Wednesday, April 13, 2011


Helping is a strange and instructive commodity. It is a realm that seems to come naturally to people and yet when examined with an eye to finding a definition or limit, it is like nailing Jell-O to the wall. In spiritual endeavors, you will hear people speaking of "kindness" and "compassion," but this is just encouraging, superficial, feel-good stuff.

The example that brought this to mind was Michael's visit last week -- a very pleasant get-together with someone I had not previously known. On the surface, he dropped by because he had made contact with a veteran's writing project at a local college. I had made a similar contact, offering to help. So there we were, sitting on the couch, sipping coffee and ostensibly headed towards a writing collaboration, but really, I think, sizing each other up, finding out if either of us thought the connection would actually work. On the surface, it was pleasant and easy. But below the surface it was touching and, in some ways, raw.

Michael told me a little of his background and I reciprocated. And then he told me some of his experience as a Special Forces medic in the highlands of Vietnam. A recent incident had brought things flooding back like the carpet bombing of Cambodia. When Michael got out of the service, he spent 30 years as a physician's assistant at a hospital. So he had helped in the field and he had helped back at home. His wife pointed this out to him and suggested he had not really found or taken the time to care for himself as he had cared for others.

When I find myself in the presence of someone who is hurting or confused -- or perhaps even shredded by circumstances past or present, I have a knee-jerk reaction: To help. Maybe it's just a guy thing, but not only do I want to help, but also a part of me wants that help to have an expected outcome. I'm going to fix it or help fix it or make it better or lighten the load or something. If a pipe is leaking, I grab a pipe wrench, tighten things up and, voila! -- problem solved to my satisfaction.

As a medic and later a physician's assistant, I wouldn't be surprised if Michael had lived through a similar phase -- thinking you could help, doing your best to help and then, like it or not, finding that the expected outcome was not the outcome at all. Perhaps it was better. Perhaps worse. Perhaps it was a success. Perhaps it was an abject failure. Yes, I imagine Michael watched comrades die while he did his absolute best to help, to sustain and prolong life. The experience might shred any man or woman, but in war, there is no time to be shredded. Succeed or fail -- fuck that! get to work! do your best! forget you!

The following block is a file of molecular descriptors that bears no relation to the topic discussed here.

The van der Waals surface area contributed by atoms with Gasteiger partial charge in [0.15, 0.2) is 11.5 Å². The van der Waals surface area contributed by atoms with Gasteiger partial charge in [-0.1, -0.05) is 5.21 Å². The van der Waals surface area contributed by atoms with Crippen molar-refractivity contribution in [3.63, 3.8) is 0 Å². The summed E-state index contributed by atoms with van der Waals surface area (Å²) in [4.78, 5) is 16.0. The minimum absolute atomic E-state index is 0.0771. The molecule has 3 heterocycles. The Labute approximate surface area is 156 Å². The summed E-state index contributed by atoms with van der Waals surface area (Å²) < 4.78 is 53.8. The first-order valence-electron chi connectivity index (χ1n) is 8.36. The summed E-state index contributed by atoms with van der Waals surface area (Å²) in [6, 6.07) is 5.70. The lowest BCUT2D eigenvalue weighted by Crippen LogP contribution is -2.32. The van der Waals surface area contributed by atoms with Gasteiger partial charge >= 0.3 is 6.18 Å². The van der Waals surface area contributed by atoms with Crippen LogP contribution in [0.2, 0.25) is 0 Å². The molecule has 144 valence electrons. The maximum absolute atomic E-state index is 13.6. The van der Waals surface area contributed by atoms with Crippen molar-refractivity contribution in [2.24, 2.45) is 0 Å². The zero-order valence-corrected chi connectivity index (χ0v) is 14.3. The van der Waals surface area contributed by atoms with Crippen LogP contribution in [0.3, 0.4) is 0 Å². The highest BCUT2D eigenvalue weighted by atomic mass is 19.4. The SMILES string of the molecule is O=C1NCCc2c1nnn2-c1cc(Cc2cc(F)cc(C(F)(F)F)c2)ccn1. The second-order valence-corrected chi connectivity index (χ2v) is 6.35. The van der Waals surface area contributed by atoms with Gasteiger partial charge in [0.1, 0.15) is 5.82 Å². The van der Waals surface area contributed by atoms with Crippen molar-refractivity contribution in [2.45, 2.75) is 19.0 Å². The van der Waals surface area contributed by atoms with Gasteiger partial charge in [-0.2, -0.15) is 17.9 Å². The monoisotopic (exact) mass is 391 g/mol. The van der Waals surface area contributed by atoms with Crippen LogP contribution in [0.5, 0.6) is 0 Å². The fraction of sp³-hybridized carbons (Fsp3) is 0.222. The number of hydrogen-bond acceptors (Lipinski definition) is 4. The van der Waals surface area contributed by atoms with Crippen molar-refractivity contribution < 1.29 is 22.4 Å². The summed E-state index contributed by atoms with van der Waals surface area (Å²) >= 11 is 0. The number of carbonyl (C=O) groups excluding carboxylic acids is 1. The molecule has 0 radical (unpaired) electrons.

Forget you! Easier said than done. The more you push the cork into that bottle, the more the bottle refuses to stay corked. The only way to forget you is to remember you -- remember the carpet bombings of experience and investigate, be shredded in new and improved ways, to gain control by losing control. There is no analyzing the matter into silence, there is only looking and looking and looking some more ... and being swallowed by what threatens to uproot every building block ever mortared into place. The whole thing is like a scream.

War -- the literal, physical kind -- is relatively easy to approach. Most have not been to war, so there is a comic-book-y distance even when there is heart-felt despair. It's academic. But I think maybe the issue of helping in war and helping during peacetime is not so different. War may be more in-your-face, but a lot of people find the same issue when peace is in-your-face. Carefully-mortared stones shudder when you come to realize that life is saying in little ways and large, "Succeed or fail -- fuck that! get to work! do your best! forget you!" All those carefully-mortared stones of "kindness" and "compassion" -- all those lyrical ways of elevating and labeling your own efforts ... poof! It can provoke that same scream that the filth and blood of war may ignite.

I want to think well of myself. I want to fix it. I want to help. I want to succeed. I want to be noticed and applauded and included in the fraternity and sorority of man.

But the applause is extra and more than that, confounding. Imagining I could help is not accurate ... and the sooner I learn it, the better off I'll be.

There really is help, there really is assistance, there really is compassion and kindness. But how it works is (as much as I dislike the word) mysterious and ineffable.

And it all reminds me of a line my mind once manufactured: "Just because you are indispensable to the universe does not mean the universe needs your help."